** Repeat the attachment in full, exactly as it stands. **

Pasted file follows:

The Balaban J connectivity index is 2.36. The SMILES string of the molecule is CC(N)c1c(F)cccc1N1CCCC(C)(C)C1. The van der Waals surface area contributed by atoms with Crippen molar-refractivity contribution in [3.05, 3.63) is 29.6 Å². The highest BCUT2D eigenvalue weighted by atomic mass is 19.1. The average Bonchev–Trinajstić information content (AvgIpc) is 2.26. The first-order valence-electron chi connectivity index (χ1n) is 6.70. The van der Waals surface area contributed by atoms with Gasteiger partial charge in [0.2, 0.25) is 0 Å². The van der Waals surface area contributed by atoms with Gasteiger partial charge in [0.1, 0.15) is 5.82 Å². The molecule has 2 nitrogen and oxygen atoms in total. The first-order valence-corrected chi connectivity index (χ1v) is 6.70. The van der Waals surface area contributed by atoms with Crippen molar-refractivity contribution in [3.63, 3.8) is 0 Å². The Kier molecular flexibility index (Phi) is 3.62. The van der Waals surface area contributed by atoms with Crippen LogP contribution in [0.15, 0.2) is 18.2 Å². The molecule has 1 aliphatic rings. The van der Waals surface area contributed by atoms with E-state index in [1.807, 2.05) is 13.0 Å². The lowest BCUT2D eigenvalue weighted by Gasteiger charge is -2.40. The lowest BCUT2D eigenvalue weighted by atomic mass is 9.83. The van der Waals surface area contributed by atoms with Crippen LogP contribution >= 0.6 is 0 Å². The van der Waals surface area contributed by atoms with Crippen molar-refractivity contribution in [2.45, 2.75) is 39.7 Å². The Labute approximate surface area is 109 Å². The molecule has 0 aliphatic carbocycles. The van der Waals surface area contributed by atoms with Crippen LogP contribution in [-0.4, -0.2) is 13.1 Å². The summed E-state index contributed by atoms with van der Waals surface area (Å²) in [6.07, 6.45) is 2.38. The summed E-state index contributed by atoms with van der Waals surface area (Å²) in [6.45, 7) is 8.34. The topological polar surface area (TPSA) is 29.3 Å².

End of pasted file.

The Balaban J connectivity index is 2.36. The SMILES string of the molecule is CC(N)c1c(F)cccc1N1CCCC(C)(C)C1. The van der Waals surface area contributed by atoms with Crippen molar-refractivity contribution in [3.05, 3.63) is 29.6 Å². The highest BCUT2D eigenvalue weighted by atomic mass is 19.1. The average Bonchev–Trinajstić information content (AvgIpc) is 2.26. The first-order valence-electron chi connectivity index (χ1n) is 6.70. The van der Waals surface area contributed by atoms with Gasteiger partial charge in [0.2, 0.25) is 0 Å². The van der Waals surface area contributed by atoms with Gasteiger partial charge in [0.1, 0.15) is 5.82 Å². The molecule has 2 nitrogen and oxygen atoms in total. The first-order valence-corrected chi connectivity index (χ1v) is 6.70. The van der Waals surface area contributed by atoms with Crippen molar-refractivity contribution in [3.63, 3.8) is 0 Å². The Kier molecular flexibility index (Phi) is 3.62. The van der Waals surface area contributed by atoms with Crippen LogP contribution in [0.15, 0.2) is 18.2 Å². The molecule has 1 aliphatic rings. The van der Waals surface area contributed by atoms with E-state index in [1.807, 2.05) is 13.0 Å². The lowest BCUT2D eigenvalue weighted by Gasteiger charge is -2.40. The lowest BCUT2D eigenvalue weighted by atomic mass is 9.83. The van der Waals surface area contributed by atoms with Crippen LogP contribution >= 0.6 is 0 Å². The van der Waals surface area contributed by atoms with Crippen molar-refractivity contribution in [2.45, 2.75) is 39.7 Å². The Labute approximate surface area is 109 Å². The molecule has 0 aliphatic carbocycles. The van der Waals surface area contributed by atoms with Crippen LogP contribution in [-0.4, -0.2) is 13.1 Å². The summed E-state index contributed by atoms with van der Waals surface area (Å²) in [6.07, 6.45) is 2.38. The summed E-state index contributed by atoms with van der Waals surface area (Å²) in [6.45, 7) is 8.34. The topological polar surface area (TPSA) is 29.3 Å².